Williams, who has been graining
the Storm Troopers with Brennan
for the past three weeks, was
"damned happy to do my bit" when
found discussing communism with
Col. Henry W. Miller of the me-
chanical drawing department, in the
home of the janitor of East' Engi-
neering Hall.
He was enthusiastic over prospects
of the Storm Troops.
Resignation Confirmed
"We have," he said, "some of the
huskiest cases of arrested develop-
ment I have ever seen. One 10-year-
old will break at least 20 shins, and
probably a few baseball bats in the
process, tomorrow. He is really a
terror. My only fear is that Fred
M. Zeder or Alex Dow, both benev-
olent gentlemen, will be taken for
conservatives."
Later, at Goodfellow headquarters,
when Williams was explaining his
plan of attack, Miss Klotz ran
through the door without opening it.
She suffered severe lacerations. and
was immediately taken to University
Hospital, but not until she had
gasped:
"I came to tell you not to take
this job, Bonth. Don't you see, dear,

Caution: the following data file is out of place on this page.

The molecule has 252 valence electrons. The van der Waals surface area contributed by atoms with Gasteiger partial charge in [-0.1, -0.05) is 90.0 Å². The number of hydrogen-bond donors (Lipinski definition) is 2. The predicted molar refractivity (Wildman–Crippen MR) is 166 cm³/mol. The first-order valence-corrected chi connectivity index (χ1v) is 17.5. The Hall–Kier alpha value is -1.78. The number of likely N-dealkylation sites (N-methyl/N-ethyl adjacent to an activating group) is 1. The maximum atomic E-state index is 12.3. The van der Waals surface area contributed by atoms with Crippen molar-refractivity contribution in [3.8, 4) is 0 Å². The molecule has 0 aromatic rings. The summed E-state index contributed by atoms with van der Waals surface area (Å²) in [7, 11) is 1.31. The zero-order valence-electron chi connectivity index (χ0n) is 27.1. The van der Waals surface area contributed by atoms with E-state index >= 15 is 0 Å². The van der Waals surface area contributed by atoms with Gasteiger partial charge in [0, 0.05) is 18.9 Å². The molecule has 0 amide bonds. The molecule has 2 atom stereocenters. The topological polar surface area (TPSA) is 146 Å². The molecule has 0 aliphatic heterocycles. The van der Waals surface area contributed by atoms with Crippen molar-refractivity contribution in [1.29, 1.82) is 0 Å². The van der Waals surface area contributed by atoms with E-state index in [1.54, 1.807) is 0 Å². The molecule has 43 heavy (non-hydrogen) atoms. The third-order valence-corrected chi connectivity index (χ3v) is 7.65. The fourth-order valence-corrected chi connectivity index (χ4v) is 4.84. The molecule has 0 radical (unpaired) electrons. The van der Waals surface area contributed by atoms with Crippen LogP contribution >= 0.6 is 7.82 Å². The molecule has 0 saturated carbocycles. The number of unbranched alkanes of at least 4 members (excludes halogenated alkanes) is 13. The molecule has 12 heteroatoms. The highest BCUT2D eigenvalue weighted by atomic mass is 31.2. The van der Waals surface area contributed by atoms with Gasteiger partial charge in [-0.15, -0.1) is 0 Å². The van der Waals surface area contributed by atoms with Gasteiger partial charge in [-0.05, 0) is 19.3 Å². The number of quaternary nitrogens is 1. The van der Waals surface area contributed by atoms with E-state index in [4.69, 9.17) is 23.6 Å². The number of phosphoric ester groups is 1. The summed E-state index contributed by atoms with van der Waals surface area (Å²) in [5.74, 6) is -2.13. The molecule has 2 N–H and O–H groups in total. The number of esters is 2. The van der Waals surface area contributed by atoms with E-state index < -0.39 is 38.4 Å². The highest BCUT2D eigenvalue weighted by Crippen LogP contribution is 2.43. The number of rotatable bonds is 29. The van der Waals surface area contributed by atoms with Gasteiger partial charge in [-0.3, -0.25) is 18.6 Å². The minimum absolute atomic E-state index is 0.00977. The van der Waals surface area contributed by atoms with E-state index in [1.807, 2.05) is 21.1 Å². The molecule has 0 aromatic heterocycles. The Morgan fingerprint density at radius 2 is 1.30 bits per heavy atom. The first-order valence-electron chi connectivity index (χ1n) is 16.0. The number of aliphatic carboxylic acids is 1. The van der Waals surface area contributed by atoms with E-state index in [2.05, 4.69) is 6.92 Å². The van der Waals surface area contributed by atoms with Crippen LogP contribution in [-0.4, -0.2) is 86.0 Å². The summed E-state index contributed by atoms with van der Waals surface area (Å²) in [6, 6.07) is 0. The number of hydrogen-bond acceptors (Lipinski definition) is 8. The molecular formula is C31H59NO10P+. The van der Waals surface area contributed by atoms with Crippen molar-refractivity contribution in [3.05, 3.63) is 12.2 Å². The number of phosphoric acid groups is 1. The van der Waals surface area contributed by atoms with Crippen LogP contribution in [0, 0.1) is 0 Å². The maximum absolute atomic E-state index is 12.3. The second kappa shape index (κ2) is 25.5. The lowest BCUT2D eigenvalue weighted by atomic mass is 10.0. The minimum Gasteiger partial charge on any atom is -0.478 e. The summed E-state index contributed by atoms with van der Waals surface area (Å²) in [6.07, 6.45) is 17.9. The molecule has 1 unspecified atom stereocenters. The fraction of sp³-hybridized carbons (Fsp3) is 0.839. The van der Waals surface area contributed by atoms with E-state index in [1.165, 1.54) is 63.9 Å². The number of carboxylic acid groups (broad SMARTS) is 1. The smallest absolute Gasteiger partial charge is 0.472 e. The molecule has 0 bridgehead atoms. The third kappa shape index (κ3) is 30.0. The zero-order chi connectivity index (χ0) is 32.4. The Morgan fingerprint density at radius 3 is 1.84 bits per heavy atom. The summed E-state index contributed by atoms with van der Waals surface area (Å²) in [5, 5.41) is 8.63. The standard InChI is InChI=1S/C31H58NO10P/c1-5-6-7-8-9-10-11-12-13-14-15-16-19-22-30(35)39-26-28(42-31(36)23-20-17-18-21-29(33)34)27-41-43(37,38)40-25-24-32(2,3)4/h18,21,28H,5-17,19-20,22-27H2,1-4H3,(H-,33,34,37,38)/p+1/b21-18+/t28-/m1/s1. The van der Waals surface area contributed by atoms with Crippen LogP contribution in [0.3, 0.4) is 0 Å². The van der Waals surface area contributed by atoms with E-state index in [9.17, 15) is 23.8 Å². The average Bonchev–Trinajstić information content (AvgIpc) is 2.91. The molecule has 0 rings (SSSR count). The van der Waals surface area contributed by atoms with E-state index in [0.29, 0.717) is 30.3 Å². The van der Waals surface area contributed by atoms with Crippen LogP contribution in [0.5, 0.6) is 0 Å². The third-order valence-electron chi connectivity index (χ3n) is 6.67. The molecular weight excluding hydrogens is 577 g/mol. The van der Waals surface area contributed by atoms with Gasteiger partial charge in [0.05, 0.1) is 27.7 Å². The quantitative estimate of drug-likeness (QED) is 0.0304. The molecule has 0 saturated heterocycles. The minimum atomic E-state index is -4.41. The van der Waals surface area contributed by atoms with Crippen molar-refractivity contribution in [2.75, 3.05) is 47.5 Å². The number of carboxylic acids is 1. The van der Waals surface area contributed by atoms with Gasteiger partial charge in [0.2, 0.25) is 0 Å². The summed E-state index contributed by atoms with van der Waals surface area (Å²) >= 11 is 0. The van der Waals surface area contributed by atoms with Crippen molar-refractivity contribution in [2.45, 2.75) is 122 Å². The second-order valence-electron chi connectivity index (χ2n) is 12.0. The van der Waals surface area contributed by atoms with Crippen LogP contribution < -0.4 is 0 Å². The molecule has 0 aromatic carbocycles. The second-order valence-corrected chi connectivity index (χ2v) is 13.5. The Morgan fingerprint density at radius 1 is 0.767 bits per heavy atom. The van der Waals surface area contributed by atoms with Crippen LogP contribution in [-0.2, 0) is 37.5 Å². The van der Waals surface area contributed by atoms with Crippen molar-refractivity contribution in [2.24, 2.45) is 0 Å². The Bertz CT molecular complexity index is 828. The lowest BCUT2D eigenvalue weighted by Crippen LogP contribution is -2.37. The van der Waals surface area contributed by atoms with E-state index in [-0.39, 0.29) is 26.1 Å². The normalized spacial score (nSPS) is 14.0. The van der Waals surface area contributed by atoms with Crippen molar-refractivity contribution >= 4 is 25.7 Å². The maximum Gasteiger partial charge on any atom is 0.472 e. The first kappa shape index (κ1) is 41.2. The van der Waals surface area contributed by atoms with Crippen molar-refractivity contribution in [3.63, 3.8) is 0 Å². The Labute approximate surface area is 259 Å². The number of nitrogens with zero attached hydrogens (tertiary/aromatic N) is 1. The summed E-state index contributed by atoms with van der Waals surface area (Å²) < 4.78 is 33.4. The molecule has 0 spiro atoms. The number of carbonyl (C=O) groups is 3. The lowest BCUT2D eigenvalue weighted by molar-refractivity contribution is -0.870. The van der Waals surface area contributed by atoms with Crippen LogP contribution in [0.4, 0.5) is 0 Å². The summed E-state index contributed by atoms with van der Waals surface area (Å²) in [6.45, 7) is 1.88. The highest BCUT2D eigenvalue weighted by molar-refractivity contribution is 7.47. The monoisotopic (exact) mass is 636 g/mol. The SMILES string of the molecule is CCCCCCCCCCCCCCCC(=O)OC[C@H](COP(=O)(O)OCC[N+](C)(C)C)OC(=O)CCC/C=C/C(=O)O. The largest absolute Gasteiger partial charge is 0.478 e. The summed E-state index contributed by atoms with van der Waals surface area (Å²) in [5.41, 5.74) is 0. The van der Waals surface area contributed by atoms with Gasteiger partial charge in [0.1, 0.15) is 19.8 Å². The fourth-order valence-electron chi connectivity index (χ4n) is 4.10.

that this is not the spirit of the
Goodfellow drive? Besides, if you do
I will break a few shins myself."
Then Bonth reported his resigna-
tion to the editor of The Daily, who
said that she had been planning to
demand it anyway because "it is not
in the spirit of the Goodfellow drive."
The Goodfellow director con-
Nighties Lacking
Strings Arouse Ire
Of Frosh Patient
George JA. Bergman, 40, left the
Health Service yesterday and as us-
ual had left it after having turned
it upside down by one of his surveys
among the patients.
It was two weeks ago that George
was first caught in the Health Serv-
ice machinery and while he languored
in bed with the hiccups, he devised

a ballot among the patientry to de-
cide the questions "Who is the cham-
pion cigarette bummer of the Health
Service? and "Whogis the best look-
ing nurse?"
This time he was down with a cold
and when he staggered down the
steps yesterday morning he left be-
hind a comprehensive survey on
nightgowns.
It seem sthat George was given one
of the "invalid gowns"-huge white
cotton affairs tied to a person with
six strings-but the garment only had